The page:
Chef Giuseppe Ciuffa grew up on his family’s farm in Cori, Italy, where he would visit local butchers, vinters, and fishermen to supplement his family's own farm-grown produce.
At his newest concept, Candor, he hopes to follow a similar model.
Each week, Chef Ciuffa shops the weekly La Jolla Open Aire Farmers Market a few steps away from the restaurant.
“Going to the farmers market is the highlight of my week. Growing up on my family’s farm, I know that business; I have a lot of respect for those hard-working people,” he said. “Most farm stands are family owned and I enjoy talking to them and sharing stories. Farming is not an easy task and needs to be respected more in our culinary world.”
A few items have to come from his hometown of Cori, including handcrafted olive oils and a selection of wines that share space on a list of over 50 bottles, hand-selected by Sommelier Sandro Mezzetti.
The Storied Location
It seems that nostalgia might have played a part in Chef Ciuffa’s choice of location for his newest venture. Over a decade later, he opened Candor in the exact location of his first solo restaurant project in La Jolla Village, Come On In! Cafe, which he closed in 2003 in order to focus on Giuseppe Restaurants & Fine Catering, which now caters over 300 events a year.
Something about Candor’s intimate interior transports you to a European bistro, making you forget that you’re actually in a La Jolla strip mall.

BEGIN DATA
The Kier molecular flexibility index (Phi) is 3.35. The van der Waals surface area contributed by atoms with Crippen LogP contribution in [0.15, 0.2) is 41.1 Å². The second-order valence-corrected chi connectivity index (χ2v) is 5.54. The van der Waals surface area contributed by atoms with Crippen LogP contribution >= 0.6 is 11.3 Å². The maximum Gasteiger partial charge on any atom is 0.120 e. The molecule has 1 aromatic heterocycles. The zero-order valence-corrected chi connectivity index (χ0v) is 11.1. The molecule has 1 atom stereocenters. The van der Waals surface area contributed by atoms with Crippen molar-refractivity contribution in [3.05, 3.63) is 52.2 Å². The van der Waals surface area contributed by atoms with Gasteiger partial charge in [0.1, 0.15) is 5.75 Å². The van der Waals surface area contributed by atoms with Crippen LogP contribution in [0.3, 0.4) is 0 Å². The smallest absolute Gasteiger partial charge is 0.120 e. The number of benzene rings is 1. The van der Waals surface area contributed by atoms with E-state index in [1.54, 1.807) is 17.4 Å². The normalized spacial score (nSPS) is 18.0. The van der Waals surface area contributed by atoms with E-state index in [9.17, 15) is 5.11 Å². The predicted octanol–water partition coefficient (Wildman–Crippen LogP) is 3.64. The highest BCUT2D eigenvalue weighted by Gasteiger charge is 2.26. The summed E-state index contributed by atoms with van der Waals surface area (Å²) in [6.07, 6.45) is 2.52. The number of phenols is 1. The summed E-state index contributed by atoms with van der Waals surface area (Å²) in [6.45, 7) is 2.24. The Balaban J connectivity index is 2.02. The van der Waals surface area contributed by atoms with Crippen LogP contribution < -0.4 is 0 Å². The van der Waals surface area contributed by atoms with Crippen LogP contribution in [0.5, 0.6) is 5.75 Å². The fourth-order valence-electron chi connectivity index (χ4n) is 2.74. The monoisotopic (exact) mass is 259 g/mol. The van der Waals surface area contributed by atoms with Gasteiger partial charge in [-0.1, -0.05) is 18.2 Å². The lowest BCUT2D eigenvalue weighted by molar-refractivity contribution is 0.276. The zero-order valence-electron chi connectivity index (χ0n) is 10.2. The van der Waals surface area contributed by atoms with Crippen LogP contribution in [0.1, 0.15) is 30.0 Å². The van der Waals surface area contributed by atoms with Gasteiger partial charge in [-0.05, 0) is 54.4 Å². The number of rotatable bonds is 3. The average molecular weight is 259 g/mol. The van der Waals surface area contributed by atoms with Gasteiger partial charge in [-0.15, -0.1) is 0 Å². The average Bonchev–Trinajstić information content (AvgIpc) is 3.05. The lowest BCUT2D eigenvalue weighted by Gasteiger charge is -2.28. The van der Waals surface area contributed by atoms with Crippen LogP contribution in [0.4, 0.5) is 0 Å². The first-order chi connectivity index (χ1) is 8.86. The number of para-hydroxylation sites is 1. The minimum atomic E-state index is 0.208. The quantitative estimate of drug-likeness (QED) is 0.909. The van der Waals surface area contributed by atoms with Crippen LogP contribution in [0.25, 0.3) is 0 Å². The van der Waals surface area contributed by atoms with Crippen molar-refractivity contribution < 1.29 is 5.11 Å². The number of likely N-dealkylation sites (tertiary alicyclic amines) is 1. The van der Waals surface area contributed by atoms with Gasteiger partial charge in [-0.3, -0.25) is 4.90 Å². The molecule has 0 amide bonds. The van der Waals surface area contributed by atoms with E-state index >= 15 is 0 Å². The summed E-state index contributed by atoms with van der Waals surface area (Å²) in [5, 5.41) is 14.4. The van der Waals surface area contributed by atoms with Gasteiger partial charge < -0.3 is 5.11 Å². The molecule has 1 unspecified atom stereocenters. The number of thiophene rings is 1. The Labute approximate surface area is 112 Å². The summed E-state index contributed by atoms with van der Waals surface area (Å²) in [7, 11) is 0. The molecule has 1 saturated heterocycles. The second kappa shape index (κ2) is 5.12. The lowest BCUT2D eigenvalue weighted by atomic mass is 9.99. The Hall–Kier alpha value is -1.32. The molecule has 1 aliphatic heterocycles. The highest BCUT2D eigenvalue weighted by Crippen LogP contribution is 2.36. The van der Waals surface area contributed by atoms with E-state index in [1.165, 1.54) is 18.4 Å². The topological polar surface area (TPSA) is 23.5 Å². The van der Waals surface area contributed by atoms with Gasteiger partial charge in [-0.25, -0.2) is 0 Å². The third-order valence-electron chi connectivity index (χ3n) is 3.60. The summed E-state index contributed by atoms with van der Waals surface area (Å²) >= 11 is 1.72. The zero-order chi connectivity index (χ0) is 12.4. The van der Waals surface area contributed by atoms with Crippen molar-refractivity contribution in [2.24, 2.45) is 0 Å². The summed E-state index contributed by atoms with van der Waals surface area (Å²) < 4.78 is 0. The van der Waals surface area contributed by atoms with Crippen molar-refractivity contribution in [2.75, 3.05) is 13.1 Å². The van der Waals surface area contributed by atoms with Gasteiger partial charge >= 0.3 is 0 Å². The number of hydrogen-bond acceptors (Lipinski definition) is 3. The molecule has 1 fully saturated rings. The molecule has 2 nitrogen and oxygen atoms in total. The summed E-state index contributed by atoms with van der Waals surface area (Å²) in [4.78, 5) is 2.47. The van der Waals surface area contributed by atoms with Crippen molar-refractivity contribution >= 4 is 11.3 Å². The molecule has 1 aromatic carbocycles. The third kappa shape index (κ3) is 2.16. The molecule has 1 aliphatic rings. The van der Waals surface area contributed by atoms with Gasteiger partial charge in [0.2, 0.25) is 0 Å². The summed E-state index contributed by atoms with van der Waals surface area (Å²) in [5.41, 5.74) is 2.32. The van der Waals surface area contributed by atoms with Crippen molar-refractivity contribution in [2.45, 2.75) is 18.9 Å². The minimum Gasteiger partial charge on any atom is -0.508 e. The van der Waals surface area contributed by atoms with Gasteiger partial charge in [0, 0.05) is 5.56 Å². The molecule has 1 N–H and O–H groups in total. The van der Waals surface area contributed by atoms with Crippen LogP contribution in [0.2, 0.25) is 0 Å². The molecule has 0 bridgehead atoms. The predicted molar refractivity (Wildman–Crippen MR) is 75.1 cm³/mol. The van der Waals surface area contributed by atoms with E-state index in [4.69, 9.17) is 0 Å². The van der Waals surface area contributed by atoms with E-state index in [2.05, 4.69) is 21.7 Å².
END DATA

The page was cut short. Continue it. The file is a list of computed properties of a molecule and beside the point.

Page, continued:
Inside you’ll find white washed exposed beams, Carrara marble countertops, and the faded wood floor. The neutral color palette gets a pop from bright blue chairs at the wine bar and vibrant art by local La Jolla artist Wendy Hamilton.
You may notice that your table is a little too close to your neighbors to have a truly private conversation, which is part of the charm. By the end of the meal, and perhaps a bottle of Barbera, you may have become friends with your fellow diners.
What to Order
To start, order the hot and crispy tomato bread with whole roasted garlic and cold pressed olive oil, which is a labor of love for Giuseppe, who slow roasts the tomatoes at low heat for hours, then adds fresh garlic and thyme and lets the compote simmer on the charbroiler in a large black skillet, which he says is the secret of the sauce.
Once cooked, it rests for a day before being served on crunchy country bread with a drizzle of cold pressed olive oil from Giuseppe’s hometown olive trees.
Grilled mission fig salad is another standout, the fruit complemented with wild arugula and frisee, Humboldt Fog goat cheese, and Marcona almonds, tossed in a white balsamic dijon dressing.
Maine lobster grilled cheese was another favorite. In addition to the lobster meat, whose preparation is a house secret, the sandwich includes a delicious combination of Midnight Moon goat cheese, aged Vermont cheddar, rhubarb jam, caramelized spring onion, and basil aioli, served alongside tomato basil soup for dunking.
For your entree, you can’t go wrong with the catch of the day, which changes based on what the chef finds at the market.
Fisherman stew is one of the most popular entrees, incorporating the daily catch, shrimp, salmon, mussels, lobster, and clams into a saffron tomato broth, served with charred country bread.
House-made pasta is another great option, like the flavorful orecchiette served with pork fennel sausage sugo, roasted peppers, and broccolini, topped with pecorino and breadcrumbs.